U.S. DEPARTMENT OF THE INTERIOR
BUREAU OF LAND MANAGEMENT NEWS RELEASE
|Release Date: 07/13/12|
BLM to begin emergency gather of up to 50 horses in West Douglas
MEEKER, Colo. – The Bureau of Land Management is scheduled to begin an emergency gather of about 50 horses on Sunday in the West Douglas Herd Area south of Rangely.
In June, BLM staff members identified a herd of approximately 50 horses on the southeastern side of Texas Mountain in the West Douglas Herd Area that were running low on available water and forage due to this year’s extreme drought. The BLM began short-term emergency actions to deliver water to the horses to maintain their physical condition until a long-term solution could be identified.
The BLM determined that removal of the affected horses through the use of water trapping is the best solution in this particular circumstance. Water trapping is a gathering technique where over a period of days panels are added to an area surrounding an artificial water source. As the horses become acclimated to the panels, the trapper reduces entry to a single point that has a gate. The gate is closed once animals enter the area of the water source. The animals are then transported to a temporary holding facility.
“The BLM considers wild horses an important resource and we are doing everything we can for the welfare of these horses,” said BLM Wild Horse Specialist Jerome Fox.
The gather will last for 30 days or until 50 horses are gathered, whichever comes first.
Gathered horses will be taken to Yellow Creek Corrals, a temporary holding facility east of Rangely. Later, the horses will be taken to BLM’s wild horse facility in Canon City. The majority will be available for adoption. The wild horses not adopted will be placed in long-term pastures.
BLM is closely monitoring the wild horse herds it manages in Colorado and began supplementing natural water sources in three of the four wild horse herd management areas in the state, including the Piceance-East Douglas southwest of Meeker, the Sand Wash near Maybell, and the Spring Creek outside of Dolores. These are areas BLM manages specifically to maintain healthy wild horse herds in balance with other uses of the land. BLM is also closely monitoring the water situation in the Little Books Cliffs Herd Management Area outside of DeBeque, which currently is not requiring supplemental water.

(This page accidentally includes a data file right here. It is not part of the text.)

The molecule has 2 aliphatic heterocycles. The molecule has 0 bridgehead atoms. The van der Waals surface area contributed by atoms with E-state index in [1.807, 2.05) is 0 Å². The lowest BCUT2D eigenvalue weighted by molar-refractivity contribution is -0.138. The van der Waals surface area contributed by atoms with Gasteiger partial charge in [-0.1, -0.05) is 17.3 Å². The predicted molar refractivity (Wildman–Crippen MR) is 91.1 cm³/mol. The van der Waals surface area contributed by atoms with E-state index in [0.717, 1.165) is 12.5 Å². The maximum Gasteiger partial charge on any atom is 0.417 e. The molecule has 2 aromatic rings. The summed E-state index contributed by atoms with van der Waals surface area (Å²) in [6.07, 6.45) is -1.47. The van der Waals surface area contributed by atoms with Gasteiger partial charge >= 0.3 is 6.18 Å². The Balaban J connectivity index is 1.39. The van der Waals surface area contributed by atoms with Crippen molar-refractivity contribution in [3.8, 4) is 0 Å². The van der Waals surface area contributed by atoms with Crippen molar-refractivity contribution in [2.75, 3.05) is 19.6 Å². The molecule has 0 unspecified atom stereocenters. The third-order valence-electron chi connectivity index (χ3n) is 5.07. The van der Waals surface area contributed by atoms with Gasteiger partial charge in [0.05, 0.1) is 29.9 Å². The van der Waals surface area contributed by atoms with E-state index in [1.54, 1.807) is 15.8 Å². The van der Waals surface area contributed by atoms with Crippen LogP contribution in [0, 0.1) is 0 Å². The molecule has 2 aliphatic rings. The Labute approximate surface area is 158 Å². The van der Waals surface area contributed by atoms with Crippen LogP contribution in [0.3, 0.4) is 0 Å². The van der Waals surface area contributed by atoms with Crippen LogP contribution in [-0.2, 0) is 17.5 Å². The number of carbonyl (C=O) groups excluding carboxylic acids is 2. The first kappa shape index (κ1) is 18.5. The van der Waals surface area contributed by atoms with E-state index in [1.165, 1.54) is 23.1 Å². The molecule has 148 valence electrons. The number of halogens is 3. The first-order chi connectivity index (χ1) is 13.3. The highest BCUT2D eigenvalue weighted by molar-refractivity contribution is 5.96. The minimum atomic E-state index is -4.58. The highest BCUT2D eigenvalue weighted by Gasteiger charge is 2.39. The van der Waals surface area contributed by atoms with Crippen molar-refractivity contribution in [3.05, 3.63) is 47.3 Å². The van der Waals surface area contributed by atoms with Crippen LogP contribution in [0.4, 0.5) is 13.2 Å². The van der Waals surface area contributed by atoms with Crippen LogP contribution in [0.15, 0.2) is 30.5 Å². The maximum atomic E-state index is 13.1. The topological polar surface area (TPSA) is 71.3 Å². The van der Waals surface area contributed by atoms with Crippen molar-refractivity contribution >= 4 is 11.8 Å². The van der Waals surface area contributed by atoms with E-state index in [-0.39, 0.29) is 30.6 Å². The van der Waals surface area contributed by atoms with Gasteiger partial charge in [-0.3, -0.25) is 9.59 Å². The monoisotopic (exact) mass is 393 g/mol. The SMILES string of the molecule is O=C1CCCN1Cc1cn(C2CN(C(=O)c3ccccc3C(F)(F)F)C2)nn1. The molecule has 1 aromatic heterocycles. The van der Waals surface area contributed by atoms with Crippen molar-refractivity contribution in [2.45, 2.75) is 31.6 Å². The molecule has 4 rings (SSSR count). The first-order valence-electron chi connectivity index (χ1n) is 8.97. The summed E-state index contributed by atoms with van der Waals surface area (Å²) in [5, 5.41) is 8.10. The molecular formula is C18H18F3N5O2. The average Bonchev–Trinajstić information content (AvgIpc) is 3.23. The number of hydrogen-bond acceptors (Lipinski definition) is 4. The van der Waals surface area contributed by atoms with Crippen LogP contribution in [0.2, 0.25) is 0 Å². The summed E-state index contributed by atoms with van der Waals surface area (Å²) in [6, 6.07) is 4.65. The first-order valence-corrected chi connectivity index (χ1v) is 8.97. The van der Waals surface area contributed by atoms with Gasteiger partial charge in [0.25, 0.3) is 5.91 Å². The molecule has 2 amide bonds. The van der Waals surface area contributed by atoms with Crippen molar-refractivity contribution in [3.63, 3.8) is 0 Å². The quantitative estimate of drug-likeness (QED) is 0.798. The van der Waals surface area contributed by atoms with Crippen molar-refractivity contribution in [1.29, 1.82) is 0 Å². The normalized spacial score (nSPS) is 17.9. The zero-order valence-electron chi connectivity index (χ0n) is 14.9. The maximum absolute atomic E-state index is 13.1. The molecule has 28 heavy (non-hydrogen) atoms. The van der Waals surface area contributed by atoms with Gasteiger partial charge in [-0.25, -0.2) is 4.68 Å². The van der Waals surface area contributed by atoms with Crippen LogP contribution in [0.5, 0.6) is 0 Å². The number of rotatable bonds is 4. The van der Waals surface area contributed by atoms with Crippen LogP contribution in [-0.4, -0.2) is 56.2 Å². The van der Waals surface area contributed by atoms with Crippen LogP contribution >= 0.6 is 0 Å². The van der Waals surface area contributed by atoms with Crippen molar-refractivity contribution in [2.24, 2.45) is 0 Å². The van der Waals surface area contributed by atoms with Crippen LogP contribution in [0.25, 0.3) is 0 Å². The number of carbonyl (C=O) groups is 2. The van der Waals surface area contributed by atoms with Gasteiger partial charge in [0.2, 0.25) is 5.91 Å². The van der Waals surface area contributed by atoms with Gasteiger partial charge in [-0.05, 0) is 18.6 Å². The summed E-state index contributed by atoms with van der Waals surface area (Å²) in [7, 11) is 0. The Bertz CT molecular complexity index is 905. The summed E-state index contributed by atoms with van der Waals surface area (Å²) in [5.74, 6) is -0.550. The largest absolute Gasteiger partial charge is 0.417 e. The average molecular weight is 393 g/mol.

More information is available at www.blm.gov/co/st/en/fo/wrfo/wrfo_wild_horses.html, or by contacting the White River Field Office, (970) 878-3800.
Under the authority of the 1971 Wild Free-Roaming Horses and Burros Act, BLM manages, protects and controls wild horses and burros as part of its overall multiple-use mission.
BLM encourages those who are interested in providing good homes to wild horses or burros to visit www.blm.gov/wo/st/en/prog/wild_horse_and_burro.html for information about adoptions or sales.
BLM manages four herd management areas in western Colorado for healthy wild horse herds that are in balance with other resources and uses of the land. For more information about these herds and how to visit them, log on to www.blm.gov/co.
The BLM manages more than 245 million acres of public land, the most of any Federal agency. This land, known as the National System of Public Lands, is primarily located in 12 Western states, including Alaska. The BLM also administers 700 million acres of sub-surface mineral estate throughout the nation. In Fiscal Year (FY) 2011, recreational and other activities on BLM-managed land contributed more than $130 billion to the U.S. economy and supported more than 600,000 American jobs. The Bureau is also one of a handful of agencies that collects more revenue than it spends. In FY 2012, nearly $5.7 billion will be generated on lands managed by the BLM, which operates on a $1.1 billion budget. The BLM's multiple-use mission is to sustain the health and productivity of the public lands for the use and enjoyment of present and future generations. The Bureau accomplishes this by managing such activities as outdoor recreation, livestock grazing, mineral development, and energy production, and by conserving natural, historical, cultural, and other resources on public lands.
2815 H Road Grand Junction, CO 81506
|Last updated: 07-13-2012|
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